Corrections for Astronomy Today, 3rd ed.

Chaisson and McMillan

                            by Donald Gudehus

Page 10, 1st column, line 7

    The actual relative brightnesses of Betelgeuse and Rigel depend both on time (since Betelgeuse is a variable star) and wavelength. Betelgeuse is an M2 supergiant with a color of B-V=1.85, and Rigel is a B8 supergiant with a color of B-V=-0.03. Therefore, given that the current magnitudes of Betelgeuse and Rigel are V=0.44 and V=0.12, making Betelgeuse slightly dimmer than Rigel, a slight shift of the wavelength band redward of V would make Betelgeuse quite a bit brighter than Rigel. In this course we will consider Betelgeuse as being the brighter of the two stars.
Pages 103 to 104, section on Light-Gathering Power
    The discussion applies only to a point source object, or to an unresolved source. For real objects, the diameter of the image must be taken into account. Since longer focal length telescopes produce larger images, the surface brightness of an image depends of the square of the ratio of telescope diameter to focal length, or inversely on the square of the focal ratio. It is true however that the total amount of light in the image depends on the square of the telescope diameter.
Page 148, 1st column, section on Earth's density
Page 193, 2nd column, section on Mercury's density
    Notice that the earth's density is given as 5.5 g cm-3 and Mercury's is given as 5.43 g cm-3, 0.98 that of Earth, yet Figure 8.25 shows that Mercury's core is proportionally bigger. Any comparison of terrestrial planets' density must only be done on the uncompressed density. Since Earth's uncompressed density is 4.2 g cm-3, Figure 8.25 does actually make sense. Disregard the factor of 0.98 for density comparison.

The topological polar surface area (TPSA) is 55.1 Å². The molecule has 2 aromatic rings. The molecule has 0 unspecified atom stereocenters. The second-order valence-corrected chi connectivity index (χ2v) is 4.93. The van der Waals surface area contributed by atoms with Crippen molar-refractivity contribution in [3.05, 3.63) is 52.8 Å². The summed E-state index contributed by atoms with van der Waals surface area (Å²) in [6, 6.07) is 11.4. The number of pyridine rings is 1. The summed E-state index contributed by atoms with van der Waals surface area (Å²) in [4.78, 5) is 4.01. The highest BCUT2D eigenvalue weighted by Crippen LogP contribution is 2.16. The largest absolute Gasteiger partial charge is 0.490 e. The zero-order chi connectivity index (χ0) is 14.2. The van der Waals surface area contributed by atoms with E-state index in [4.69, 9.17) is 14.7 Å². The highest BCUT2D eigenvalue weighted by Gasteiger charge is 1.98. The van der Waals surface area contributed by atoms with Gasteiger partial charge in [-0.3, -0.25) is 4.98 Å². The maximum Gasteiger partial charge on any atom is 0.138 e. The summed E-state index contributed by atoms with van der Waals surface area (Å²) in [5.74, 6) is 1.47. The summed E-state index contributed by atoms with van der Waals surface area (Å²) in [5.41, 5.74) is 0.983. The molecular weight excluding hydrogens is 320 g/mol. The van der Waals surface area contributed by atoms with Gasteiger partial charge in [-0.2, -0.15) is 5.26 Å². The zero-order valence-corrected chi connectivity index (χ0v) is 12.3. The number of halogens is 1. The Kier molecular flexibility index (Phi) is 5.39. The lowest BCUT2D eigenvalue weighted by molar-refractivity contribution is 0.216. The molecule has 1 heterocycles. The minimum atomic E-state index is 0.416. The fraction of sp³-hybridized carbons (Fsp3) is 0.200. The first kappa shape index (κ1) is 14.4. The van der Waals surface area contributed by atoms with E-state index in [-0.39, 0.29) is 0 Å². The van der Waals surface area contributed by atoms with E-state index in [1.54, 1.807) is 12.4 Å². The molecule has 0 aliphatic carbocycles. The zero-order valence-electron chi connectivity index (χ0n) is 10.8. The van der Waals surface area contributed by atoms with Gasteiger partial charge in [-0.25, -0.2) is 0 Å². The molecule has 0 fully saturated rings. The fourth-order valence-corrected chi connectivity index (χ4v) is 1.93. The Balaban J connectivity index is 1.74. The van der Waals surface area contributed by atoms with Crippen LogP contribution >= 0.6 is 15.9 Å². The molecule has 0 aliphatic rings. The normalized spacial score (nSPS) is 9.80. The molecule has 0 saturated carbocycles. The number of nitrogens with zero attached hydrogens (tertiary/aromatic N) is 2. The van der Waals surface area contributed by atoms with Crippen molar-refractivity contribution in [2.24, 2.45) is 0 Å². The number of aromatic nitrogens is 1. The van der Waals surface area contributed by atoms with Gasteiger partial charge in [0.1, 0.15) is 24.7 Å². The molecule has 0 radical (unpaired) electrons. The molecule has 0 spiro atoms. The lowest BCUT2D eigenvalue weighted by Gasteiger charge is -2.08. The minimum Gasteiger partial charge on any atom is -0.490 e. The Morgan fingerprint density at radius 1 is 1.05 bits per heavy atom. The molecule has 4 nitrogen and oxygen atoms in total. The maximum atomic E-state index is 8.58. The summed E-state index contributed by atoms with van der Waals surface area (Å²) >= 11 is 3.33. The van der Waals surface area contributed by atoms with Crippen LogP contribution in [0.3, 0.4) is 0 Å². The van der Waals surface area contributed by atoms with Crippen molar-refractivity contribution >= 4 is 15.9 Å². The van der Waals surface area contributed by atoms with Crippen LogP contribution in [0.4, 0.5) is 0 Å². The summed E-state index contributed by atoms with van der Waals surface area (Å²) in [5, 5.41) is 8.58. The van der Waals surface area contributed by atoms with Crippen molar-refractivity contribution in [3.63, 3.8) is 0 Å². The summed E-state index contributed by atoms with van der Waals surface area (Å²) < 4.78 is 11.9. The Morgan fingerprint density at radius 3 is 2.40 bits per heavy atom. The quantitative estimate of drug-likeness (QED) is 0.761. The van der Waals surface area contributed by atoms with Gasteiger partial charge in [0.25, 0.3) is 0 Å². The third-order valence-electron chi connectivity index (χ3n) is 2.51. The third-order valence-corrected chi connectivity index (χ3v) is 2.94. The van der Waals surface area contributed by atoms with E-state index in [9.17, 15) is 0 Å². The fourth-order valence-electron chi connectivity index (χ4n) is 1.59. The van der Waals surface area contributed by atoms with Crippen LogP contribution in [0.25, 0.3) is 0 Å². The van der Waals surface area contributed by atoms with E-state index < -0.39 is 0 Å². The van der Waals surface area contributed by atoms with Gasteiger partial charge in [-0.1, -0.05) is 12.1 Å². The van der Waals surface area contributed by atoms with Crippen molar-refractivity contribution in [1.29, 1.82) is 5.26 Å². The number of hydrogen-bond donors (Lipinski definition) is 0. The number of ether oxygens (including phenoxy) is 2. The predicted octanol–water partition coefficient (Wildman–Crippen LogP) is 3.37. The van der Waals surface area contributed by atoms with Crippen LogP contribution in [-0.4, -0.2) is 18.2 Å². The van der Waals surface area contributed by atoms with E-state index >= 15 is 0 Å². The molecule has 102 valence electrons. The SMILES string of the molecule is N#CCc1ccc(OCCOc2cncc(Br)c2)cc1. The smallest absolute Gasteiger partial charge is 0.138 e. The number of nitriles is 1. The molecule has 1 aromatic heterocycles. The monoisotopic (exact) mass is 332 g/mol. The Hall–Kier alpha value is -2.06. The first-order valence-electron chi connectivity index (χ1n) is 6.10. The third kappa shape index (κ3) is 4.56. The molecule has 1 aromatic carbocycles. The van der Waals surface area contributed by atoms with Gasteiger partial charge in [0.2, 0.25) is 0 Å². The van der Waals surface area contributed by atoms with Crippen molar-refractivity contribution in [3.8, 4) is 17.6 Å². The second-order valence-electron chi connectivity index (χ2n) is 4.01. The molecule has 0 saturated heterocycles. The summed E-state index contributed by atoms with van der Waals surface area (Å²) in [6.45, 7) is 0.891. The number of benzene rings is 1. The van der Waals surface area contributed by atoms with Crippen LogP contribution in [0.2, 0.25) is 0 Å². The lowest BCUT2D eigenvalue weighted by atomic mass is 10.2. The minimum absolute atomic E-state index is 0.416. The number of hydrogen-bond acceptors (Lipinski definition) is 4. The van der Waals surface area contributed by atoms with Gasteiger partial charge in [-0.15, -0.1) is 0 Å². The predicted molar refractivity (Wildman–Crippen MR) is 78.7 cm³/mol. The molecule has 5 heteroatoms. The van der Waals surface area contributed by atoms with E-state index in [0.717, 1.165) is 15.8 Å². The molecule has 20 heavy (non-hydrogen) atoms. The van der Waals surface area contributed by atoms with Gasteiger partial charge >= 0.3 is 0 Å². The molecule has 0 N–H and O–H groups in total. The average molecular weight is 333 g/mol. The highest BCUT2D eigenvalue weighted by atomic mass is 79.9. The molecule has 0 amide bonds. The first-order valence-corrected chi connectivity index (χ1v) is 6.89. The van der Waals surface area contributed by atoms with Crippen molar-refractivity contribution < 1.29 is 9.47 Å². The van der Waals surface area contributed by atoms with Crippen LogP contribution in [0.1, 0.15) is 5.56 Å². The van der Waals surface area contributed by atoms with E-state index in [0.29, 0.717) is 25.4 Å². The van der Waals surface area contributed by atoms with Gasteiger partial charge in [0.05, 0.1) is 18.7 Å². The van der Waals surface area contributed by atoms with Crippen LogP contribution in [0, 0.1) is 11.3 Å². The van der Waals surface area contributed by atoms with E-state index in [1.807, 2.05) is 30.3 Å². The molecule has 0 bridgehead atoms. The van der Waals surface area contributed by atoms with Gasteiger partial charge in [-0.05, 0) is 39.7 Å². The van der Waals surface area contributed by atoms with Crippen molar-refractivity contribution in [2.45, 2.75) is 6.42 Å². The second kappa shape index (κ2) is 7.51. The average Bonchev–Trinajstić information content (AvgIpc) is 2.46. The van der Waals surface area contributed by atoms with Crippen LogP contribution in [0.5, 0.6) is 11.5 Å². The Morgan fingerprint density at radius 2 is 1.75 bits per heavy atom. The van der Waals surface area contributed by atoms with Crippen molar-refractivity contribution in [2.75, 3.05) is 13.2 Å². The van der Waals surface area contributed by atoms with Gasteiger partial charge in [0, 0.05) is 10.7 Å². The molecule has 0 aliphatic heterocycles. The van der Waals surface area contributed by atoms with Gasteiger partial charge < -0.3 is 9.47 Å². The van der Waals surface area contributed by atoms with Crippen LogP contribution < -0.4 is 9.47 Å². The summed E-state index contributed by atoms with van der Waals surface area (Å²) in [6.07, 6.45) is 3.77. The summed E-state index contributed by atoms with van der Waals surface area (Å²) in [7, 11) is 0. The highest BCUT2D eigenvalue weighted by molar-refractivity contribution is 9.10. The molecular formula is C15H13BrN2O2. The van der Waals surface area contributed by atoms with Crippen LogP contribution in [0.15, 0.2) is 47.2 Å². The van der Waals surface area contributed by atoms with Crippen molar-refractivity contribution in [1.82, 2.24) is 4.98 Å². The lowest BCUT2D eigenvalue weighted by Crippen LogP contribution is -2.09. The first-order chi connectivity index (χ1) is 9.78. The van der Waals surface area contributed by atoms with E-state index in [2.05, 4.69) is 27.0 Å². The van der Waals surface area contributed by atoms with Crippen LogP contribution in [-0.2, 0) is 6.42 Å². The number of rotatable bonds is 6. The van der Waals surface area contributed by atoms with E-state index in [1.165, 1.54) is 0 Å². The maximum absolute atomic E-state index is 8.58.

Page 195, Figure 8.24
    This figure tries to combine information on density (crust, mantle, and core) with information on rigidity (lithosphere and asthenosphere) in the Moon. The figure is not truly successful in this endeavor however; two separate figures would have been a better choice. Recall that the thickness of the crust is 60 (nearside) to 100 (farside) km, the thickness of the mantle 1200 km, and the radius of the core, 400 to 500 km. The thickness of the lithosphere is 1000 km, and the asthenosphere is the outer 500 km of the inner 700 km radius sphere.
Page 209, Figure 9.A
    At latitude=63, longitude=336, change "Secojawea" to Sacajawea".
Page 218, 1st column, line 7 from bottom
    Change "half" to "70 percent".
Page 227, Interlude 10-1
    The first person to use the term canali for Mars was the Italian astronomer Angelo Secchi in 1869.
Page 292, 2nd column, line 10
    The statement about the temperature at which ammonia freezes into ice crystals is in conflict with Figure 11.6 (page 248) which shows the temperature of the ammonia ice clouds in Jupiter's atmosphere. The temperature given on page 292 is wrong; the temperature is closer to 125 K. Methane however freezes at a temperature of about 70 K. Also delete the sentence following this one. Ammonia is not seen in the atmosphere of Uranus and Neptune because it forms clouds deeper down (below the methane clouds) and is obscured. On Jupiter, ammonia forms clouds high in the atmpshere (above all the other clouds) and is readily observed in its gaseous state.
Page 294, Figure 13.9